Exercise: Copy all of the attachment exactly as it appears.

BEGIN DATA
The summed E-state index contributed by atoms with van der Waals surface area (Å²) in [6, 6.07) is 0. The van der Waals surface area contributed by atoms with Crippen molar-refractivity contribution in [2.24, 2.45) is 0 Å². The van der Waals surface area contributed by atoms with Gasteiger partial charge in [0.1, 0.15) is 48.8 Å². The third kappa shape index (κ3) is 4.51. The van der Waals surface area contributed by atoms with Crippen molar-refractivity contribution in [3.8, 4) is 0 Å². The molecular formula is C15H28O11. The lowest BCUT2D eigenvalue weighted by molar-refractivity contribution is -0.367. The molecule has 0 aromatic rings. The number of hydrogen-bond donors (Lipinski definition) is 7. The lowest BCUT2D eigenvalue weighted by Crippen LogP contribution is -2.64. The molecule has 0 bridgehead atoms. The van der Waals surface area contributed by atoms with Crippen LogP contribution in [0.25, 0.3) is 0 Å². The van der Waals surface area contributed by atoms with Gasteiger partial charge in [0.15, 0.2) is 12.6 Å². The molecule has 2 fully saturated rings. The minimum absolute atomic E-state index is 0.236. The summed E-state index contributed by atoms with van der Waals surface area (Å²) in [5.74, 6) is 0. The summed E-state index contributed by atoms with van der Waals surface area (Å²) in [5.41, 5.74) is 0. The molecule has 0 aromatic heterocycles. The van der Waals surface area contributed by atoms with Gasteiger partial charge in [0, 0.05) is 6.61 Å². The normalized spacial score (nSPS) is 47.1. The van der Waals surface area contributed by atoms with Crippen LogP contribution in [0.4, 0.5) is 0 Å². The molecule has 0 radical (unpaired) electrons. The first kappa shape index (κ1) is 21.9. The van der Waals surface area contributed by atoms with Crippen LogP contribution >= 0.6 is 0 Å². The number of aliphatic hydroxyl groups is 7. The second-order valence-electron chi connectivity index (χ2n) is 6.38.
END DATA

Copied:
The summed E-state index contributed by atoms with van der Waals surface area (Å²) in [6, 6.07) is 0. The van der Waals surface area contributed by atoms with Crippen molar-refractivity contribution in [2.24, 2.45) is 0 Å². The van der Waals surface area contributed by atoms with Gasteiger partial charge in [0.1, 0.15) is 48.8 Å². The third kappa shape index (κ3) is 4.51. The van der Waals surface area contributed by atoms with Crippen molar-refractivity contribution in [3.8, 4) is 0 Å². The molecular formula is C15H28O11. The lowest BCUT2D eigenvalue weighted by molar-refractivity contribution is -0.367. The molecule has 0 aromatic rings. The number of hydrogen-bond donors (Lipinski definition) is 7. The lowest BCUT2D eigenvalue weighted by Crippen LogP contribution is -2.64. The molecule has 0 bridgehead atoms. The van der Waals surface area contributed by atoms with Crippen LogP contribution in [0.25, 0.3) is 0 Å². The van der Waals surface area contributed by atoms with Gasteiger partial charge in [0.15, 0.2) is 12.6 Å². The molecule has 2 fully saturated rings. The minimum absolute atomic E-state index is 0.236. The summed E-state index contributed by atoms with van der Waals surface area (Å²) in [5.74, 6) is 0. The summed E-state index contributed by atoms with van der Waals surface area (Å²) in [5.41, 5.74) is 0. The molecule has 0 aromatic heterocycles. The van der Waals surface area contributed by atoms with Gasteiger partial charge in [0, 0.05) is 6.61 Å². The normalized spacial score (nSPS) is 47.1. The van der Waals surface area contributed by atoms with Crippen LogP contribution in [0.4, 0.5) is 0 Å². The molecule has 0 radical (unpaired) electrons. The first kappa shape index (κ1) is 21.9. The van der Waals surface area contributed by atoms with Crippen LogP contribution >= 0.6 is 0 Å². The number of aliphatic hydroxyl groups is 7. The second-order valence-electron chi connectivity index (χ2n) is 6.38.